If you’re not rich or if you’ve never worked for a non-profit, you might not know that these months—October, November (minus Thanksgiving weekend) and early December—are otherwise known as gala season.
For BRIC, short for Brooklyn Information and Culture, though rarely referred to in the long form, the leading presenter of free cultural programming in Brooklyn, it’s the primetime for wine and dine fundraising. Last week, BRIC hosted their annual gala, arts auction and after party; this year, they raised over $300K.
In part, that money was raised through the auction of seven works—mostly photography and drawing—during and before the dinner portion, as well as through the sale of three artworks live-painted during the after party, which also featured music by DJ Jubilee.
The seven pre-existing works, donated by the artists, included a silver gelatin print by Nelson Bakerman valued at $3,500, a chromogenic analog photograph by Liz Nielson valued at $2,800, and this incredible print on handmade Mulberry paper—Hurricane XII—valued at $12,000, by Clifford Ross.
The live-painting came into play post-auction and post-dinner. The scene felt important and fun, mostly: good clothes with a respectable flash of flair, ex and current city employees, artists, “business people”, piles of vodka and four-inch tumbler pours of wine, tiny snacks, hugs and back pats, and—in this particular case, three artists dressed in white hazmat-style suits standing in front of three blank canvases.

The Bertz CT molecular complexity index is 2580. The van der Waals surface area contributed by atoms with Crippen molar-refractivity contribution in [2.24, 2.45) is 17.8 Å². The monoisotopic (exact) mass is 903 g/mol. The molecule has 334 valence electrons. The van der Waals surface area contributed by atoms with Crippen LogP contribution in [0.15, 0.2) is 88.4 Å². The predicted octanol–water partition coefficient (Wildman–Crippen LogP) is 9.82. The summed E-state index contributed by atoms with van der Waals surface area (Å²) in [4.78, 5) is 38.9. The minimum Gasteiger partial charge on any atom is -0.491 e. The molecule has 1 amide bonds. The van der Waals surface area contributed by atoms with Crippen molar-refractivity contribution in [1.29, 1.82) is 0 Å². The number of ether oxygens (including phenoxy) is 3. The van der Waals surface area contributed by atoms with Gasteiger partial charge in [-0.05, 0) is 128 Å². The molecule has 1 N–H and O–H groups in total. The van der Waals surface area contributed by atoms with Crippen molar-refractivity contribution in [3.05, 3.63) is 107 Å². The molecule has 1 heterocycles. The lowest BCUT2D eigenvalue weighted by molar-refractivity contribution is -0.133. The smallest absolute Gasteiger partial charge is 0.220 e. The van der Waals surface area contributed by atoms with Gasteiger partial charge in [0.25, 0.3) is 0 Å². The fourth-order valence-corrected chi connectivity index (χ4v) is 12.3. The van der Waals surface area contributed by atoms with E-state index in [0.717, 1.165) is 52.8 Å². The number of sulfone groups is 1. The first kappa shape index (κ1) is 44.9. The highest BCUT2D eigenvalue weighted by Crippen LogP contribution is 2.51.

BRIC asked artists Jing Wei, Ana Benaroya, and Mike Perry to live-paint—together, rotating from easel to easel—these three canvases, which party-goers then committed to buy, if interested.
Intended to have a sort of gameshow effect, host Willy Appelman, cute like Daniel Radcliffe pre-Equus, ran around plucking people from the audience and encouraging involvement. After instructing the DJ to take it down a notch, he proclaimed to her, to everyone, “she is so lovely and so attractive!”—part of a constant stream of high-energy information. “Mike Perry, everyone!” he exclaimed, after Mike Perry grabbed the microphone from him and commanded people to sit closer to the action.
In theory, Appelman’s interaction with the audience produced results on the canvases. Audience members finished his sentences, mad-lib style, and, detectable or not, their answers appeared in the art. In the background, a large work by Marela Zacarias glowed in the low light; it looked like a thirty-foot kleenex, frozen and lacquered. “Part of the Material Cultures show,” BRIC’s VP of Contemporary Art, Elizabeth Ferrer, told me. Ferrer was wearing a snazzy Keith Haring-esque Rachel Comey dress and buzzing from conversation to conversation, a sort of sweetness in the way she seemed slightly overwhelmed, and pleased, by the general attention to her programming. She’s been with BRIC for over ten years.
Above the bidding fray, by the bar, people mingled, met fellow arts-supporters, and got advice. I was in the middle of an organics bin problem-solving session with a woman from Prime Strategies, a consulting firm with an office here in Brooklyn; my new friend used to work for the city, and knew exactly who to contact about getting me a cute brown bin. Artist Jackie Chang, famous for her public installations, sat at our table for a second, musing with us about the intersection of public art and live-painting in hazmat suits. A very Brooklyn gala, indeed.